Modern data, even though large and high-dimensional, often contains a “simple” structure, containing only a few degrees of freedom. Leveraging this structure allows for the design of efficient algorithms to collect, process, and communicate the data. For example, a large but low-rank matrix can be completed after observing a relatively few of its entries at random. Or, in molecular imaging, the locations of a small number of point sources can be resolved from a blurry image. This Interest Group is dedicated to the study of similar problems in order to improve the state of the art, and is also designed to facilitate collaboration between its members.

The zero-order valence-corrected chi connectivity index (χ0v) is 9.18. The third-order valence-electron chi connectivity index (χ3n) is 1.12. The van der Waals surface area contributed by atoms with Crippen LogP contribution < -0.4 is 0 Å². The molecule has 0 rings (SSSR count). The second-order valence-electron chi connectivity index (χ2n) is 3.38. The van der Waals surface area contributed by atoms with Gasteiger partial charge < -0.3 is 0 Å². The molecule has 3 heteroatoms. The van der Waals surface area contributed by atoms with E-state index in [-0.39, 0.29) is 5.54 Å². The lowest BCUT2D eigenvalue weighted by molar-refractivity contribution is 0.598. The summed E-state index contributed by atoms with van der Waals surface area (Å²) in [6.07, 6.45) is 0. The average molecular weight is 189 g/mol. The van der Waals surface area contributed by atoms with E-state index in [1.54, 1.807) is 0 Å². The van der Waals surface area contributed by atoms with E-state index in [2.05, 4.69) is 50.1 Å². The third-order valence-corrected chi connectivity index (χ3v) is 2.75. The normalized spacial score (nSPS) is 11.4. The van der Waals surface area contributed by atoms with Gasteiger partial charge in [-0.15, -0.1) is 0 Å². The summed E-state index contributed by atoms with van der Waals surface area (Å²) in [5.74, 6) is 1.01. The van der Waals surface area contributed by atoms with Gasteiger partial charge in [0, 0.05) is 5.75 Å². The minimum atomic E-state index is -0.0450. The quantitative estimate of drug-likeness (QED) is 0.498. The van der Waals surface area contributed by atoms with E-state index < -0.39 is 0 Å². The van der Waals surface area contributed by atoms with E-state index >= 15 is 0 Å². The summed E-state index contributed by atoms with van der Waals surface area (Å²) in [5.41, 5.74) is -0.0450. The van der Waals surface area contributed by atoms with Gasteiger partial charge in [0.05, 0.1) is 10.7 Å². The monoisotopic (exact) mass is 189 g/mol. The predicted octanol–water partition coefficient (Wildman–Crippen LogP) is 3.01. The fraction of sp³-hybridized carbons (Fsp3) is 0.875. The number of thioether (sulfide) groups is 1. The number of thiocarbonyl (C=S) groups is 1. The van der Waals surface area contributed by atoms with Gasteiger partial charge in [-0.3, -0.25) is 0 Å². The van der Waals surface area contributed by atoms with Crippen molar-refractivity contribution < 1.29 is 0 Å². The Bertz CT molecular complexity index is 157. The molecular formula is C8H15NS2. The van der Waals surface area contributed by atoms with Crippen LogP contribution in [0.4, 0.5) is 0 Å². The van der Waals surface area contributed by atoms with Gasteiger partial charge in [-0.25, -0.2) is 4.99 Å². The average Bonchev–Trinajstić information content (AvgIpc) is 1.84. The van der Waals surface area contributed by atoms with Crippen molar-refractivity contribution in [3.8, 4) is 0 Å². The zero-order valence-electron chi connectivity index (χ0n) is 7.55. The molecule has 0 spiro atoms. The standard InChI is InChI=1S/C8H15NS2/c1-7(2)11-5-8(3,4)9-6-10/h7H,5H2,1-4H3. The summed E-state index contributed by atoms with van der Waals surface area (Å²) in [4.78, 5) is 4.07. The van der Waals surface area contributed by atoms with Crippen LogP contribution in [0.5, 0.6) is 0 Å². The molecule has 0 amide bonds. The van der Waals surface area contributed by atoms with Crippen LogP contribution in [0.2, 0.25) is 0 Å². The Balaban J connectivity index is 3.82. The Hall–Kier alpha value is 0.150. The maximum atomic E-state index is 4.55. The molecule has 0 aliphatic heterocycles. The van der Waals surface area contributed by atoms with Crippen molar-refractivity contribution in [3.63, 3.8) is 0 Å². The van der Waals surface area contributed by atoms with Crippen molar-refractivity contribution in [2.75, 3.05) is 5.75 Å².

In addition to theoretical underpinnings, we also strive to develop fast and scalable algorithms for such problems, borrowing tools from areas such as: stochastic and distributed optimization, compressed sensing, (numerical) linear algebra, (high-dimensional) statistics, approximation theory, probability and others.
Part of The Alan Turing Institute-Lloyd’s Register Foundation Programme for Data-Centric Engineering